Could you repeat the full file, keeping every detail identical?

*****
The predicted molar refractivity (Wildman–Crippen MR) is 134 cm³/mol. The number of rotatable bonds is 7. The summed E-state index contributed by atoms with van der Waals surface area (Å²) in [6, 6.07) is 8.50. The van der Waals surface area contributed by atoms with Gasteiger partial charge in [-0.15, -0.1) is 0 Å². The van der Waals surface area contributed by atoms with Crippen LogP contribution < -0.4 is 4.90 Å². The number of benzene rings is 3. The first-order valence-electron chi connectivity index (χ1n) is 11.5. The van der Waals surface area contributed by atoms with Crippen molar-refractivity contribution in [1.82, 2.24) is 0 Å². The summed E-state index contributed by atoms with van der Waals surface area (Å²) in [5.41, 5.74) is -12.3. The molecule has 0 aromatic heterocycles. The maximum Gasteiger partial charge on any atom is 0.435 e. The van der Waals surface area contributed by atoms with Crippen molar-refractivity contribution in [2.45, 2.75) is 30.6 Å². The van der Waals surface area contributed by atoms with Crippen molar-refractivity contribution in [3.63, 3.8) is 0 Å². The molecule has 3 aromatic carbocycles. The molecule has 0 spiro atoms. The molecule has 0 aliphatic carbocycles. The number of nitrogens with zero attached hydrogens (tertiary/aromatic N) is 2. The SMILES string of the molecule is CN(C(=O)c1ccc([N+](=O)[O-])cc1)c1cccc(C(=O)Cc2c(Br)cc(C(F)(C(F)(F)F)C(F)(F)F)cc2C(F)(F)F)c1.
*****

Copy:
The predicted molar refractivity (Wildman–Crippen MR) is 134 cm³/mol. The number of rotatable bonds is 7. The summed E-state index contributed by atoms with van der Waals surface area (Å²) in [6, 6.07) is 8.50. The van der Waals surface area contributed by atoms with Gasteiger partial charge in [-0.15, -0.1) is 0 Å². The van der Waals surface area contributed by atoms with Crippen LogP contribution < -0.4 is 4.90 Å². The number of benzene rings is 3. The first-order valence-electron chi connectivity index (χ1n) is 11.5. The van der Waals surface area contributed by atoms with Crippen molar-refractivity contribution in [1.82, 2.24) is 0 Å². The summed E-state index contributed by atoms with van der Waals surface area (Å²) in [5.41, 5.74) is -12.3. The molecule has 0 aromatic heterocycles. The maximum Gasteiger partial charge on any atom is 0.435 e. The van der Waals surface area contributed by atoms with Crippen molar-refractivity contribution in [2.45, 2.75) is 30.6 Å². The van der Waals surface area contributed by atoms with Crippen molar-refractivity contribution in [3.63, 3.8) is 0 Å². The molecule has 3 aromatic carbocycles. The molecule has 0 spiro atoms. The molecule has 0 aliphatic carbocycles. The number of nitrogens with zero attached hydrogens (tertiary/aromatic N) is 2. The SMILES string of the molecule is CN(C(=O)c1ccc([N+](=O)[O-])cc1)c1cccc(C(=O)Cc2c(Br)cc(C(F)(C(F)(F)F)C(F)(F)F)cc2C(F)(F)F)c1.